The Hong Kong Monetary Authority (HKMA), Bank of Thailand, BIS Innovation Hub Hong Kong Center (BISIH), People’s Bank of China and the Central Bank of the United Arab Emirates have reveled findings from their joint Central Bank Digital Currency (CBDC) project.
Project Inthanon-Lionrock Phase 2 found that the prototype platform for multiple CBDC settlements is able to complete international transfers and foreign exchange operations within seconds, as opposed to the 3-5 days normally required.
The cost of such operations can also be reduced by up to half, according to the project’s report.
In particular, additional hypothetical currencies and jurisdictions were incorporated and critical features such as transaction privacy, foreign exchange matching, monitoring and compliance were tested.
This demonstrated the viability of a wholesale CBDC platform between Thailand and Hong Kong using distributed ledger technology (DLT) under a comprehensive and near real-world environment.
Central banks will also be able to manage the liquidity of their CBDCs on the prototype, monitor the flow and the balances of their issued CBDCs, enhance the level of privacy of the transactions, and automate certain compliance functions.
This led to subsequent third phase which has been renamed as the mBridge Project upon the joining of the Digital Currency Institute of the People’s Bank of China and the Central Bank of the United Arab Emirates, with support from the BIS Innovation Hub Hong Kong Center.
The mBridge Project seeks to develop a multi-currency cross-border payments platform between the four participating jurisdictions, broadening the project’s geographic scope and diversity of currencies and business use cases.
Going forward, the mBridge Project will continue to explore and conduct experiments to resolve existing limitations of the current system, related to privacy controls, liquidity management and the scalability and performance of DLT in handling large transaction volumes.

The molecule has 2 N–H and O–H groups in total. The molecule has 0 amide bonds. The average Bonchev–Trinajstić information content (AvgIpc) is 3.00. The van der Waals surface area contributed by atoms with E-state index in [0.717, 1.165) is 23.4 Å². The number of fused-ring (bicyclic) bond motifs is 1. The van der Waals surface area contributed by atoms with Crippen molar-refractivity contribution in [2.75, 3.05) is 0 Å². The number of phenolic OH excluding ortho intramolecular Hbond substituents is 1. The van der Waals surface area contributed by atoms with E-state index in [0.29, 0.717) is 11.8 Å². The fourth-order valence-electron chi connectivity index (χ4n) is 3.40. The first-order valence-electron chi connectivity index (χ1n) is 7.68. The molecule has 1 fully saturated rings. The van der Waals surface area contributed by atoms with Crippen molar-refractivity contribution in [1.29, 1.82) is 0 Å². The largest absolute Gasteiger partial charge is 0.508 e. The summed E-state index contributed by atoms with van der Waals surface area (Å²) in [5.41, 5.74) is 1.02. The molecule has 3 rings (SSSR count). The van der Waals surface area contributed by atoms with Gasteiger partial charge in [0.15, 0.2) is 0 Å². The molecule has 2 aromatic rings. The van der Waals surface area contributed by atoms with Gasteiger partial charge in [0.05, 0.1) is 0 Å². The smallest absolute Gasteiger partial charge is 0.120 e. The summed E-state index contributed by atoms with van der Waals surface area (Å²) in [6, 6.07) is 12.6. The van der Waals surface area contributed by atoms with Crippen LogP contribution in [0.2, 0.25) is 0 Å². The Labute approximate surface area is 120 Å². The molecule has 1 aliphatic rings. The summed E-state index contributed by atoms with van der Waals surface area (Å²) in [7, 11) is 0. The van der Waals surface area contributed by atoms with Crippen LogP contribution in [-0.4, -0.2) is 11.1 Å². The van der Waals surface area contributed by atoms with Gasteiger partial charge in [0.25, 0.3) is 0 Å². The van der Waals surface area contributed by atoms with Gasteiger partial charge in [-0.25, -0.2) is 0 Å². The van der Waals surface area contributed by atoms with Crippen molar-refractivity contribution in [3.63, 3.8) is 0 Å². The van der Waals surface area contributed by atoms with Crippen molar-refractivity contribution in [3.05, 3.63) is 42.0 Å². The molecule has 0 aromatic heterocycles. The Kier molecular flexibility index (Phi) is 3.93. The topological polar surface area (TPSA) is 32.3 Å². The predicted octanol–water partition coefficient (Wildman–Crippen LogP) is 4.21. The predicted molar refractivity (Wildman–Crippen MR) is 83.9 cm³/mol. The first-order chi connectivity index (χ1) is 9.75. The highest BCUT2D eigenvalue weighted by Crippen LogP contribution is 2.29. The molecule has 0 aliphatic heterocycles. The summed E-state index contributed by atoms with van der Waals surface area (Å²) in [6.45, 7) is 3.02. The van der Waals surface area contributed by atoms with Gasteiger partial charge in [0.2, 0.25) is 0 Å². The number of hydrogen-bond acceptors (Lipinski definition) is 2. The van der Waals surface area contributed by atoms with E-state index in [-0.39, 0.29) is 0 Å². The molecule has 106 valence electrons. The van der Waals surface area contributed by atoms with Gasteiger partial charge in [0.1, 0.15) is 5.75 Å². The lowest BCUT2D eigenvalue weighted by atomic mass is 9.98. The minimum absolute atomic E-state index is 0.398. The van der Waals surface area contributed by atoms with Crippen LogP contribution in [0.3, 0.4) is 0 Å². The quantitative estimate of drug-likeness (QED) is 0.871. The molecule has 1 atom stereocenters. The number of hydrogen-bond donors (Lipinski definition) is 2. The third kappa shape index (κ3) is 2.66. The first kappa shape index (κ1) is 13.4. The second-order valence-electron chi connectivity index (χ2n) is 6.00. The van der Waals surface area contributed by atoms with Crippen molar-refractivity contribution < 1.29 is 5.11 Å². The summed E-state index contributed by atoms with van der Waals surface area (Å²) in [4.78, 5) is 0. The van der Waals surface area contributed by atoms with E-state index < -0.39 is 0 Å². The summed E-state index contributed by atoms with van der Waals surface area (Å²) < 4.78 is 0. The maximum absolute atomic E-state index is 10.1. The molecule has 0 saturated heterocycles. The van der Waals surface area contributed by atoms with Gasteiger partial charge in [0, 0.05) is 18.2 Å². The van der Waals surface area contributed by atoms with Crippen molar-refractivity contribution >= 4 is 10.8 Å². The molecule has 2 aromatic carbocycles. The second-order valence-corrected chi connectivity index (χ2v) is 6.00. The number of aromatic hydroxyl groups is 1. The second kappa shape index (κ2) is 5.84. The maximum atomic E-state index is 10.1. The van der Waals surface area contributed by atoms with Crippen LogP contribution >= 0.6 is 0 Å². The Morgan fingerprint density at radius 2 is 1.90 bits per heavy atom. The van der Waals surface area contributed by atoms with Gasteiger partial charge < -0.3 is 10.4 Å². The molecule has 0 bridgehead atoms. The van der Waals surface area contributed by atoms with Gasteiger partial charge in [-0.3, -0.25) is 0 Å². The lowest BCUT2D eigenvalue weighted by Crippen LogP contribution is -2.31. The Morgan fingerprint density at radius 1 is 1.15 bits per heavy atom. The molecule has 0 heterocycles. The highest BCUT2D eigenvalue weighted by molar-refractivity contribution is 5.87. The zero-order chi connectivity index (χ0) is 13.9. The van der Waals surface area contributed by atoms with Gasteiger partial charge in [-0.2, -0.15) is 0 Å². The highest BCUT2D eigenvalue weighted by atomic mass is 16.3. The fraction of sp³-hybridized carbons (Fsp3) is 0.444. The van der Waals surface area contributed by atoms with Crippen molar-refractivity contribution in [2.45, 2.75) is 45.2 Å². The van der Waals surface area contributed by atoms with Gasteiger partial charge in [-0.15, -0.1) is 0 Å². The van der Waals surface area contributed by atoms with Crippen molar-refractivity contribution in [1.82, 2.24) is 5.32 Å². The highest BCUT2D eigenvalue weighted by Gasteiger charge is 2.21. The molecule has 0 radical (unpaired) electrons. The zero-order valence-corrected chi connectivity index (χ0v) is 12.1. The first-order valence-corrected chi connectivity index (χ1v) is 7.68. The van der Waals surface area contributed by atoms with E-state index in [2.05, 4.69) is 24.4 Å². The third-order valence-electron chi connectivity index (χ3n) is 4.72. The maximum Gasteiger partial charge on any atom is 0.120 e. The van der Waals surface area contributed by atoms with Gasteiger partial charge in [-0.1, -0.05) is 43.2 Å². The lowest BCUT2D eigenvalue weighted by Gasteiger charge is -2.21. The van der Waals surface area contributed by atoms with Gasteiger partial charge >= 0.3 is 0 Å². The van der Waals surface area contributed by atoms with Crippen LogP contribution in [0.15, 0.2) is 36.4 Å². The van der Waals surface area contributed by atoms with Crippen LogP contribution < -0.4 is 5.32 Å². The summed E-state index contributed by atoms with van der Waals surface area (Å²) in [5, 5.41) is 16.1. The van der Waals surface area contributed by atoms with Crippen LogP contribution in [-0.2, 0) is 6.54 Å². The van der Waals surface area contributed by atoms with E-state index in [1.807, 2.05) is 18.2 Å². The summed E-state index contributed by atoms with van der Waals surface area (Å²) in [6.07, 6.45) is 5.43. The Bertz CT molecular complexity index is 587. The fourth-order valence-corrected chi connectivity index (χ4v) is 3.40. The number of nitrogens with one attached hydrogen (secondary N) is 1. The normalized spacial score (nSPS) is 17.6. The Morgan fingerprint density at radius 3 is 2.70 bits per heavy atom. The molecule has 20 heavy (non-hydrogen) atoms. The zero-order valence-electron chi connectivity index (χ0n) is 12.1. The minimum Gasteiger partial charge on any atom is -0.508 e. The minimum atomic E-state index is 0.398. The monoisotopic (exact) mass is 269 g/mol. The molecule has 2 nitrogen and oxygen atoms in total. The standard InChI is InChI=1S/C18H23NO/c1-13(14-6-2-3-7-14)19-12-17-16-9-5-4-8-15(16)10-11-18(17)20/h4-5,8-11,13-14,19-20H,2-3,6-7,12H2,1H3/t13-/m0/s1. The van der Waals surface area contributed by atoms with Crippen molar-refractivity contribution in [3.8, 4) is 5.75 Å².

The project will also incorporate policy requirements and compliance with jurisdiction-specific regulations into the system, along with laying down appropriate governance for a more complex structure and controls.
Participating central banks will jointly evaluate the project and consider pursuing experiments with commercial banks and other market participants within a safe environment in the future.
The mBridge project is one of the initiatives under the HKMA’s “Fintech 2025” strategy, which, among others, aims to strengthen research work on CBDCs.
Through the mBridge project, the cross-border corridor network prototype built in the previous phase was further developed to support more currencies and interface with new or conventional domestic payment systems.
Howard Lee, Deputy Chief Executive of the HKMA, said,
“The mBridge project builds on our existing strengths and network in the global financial system, and helps keep Hong Kong in the forefront as digitalisation continues to make strides in the years to come.
The HKMA would continue to collaborate closely with the BISIH and peer central banks to broaden and deepen the research, which could also contribute to the global exploration for using CBDC to expedite cross-border payments.”
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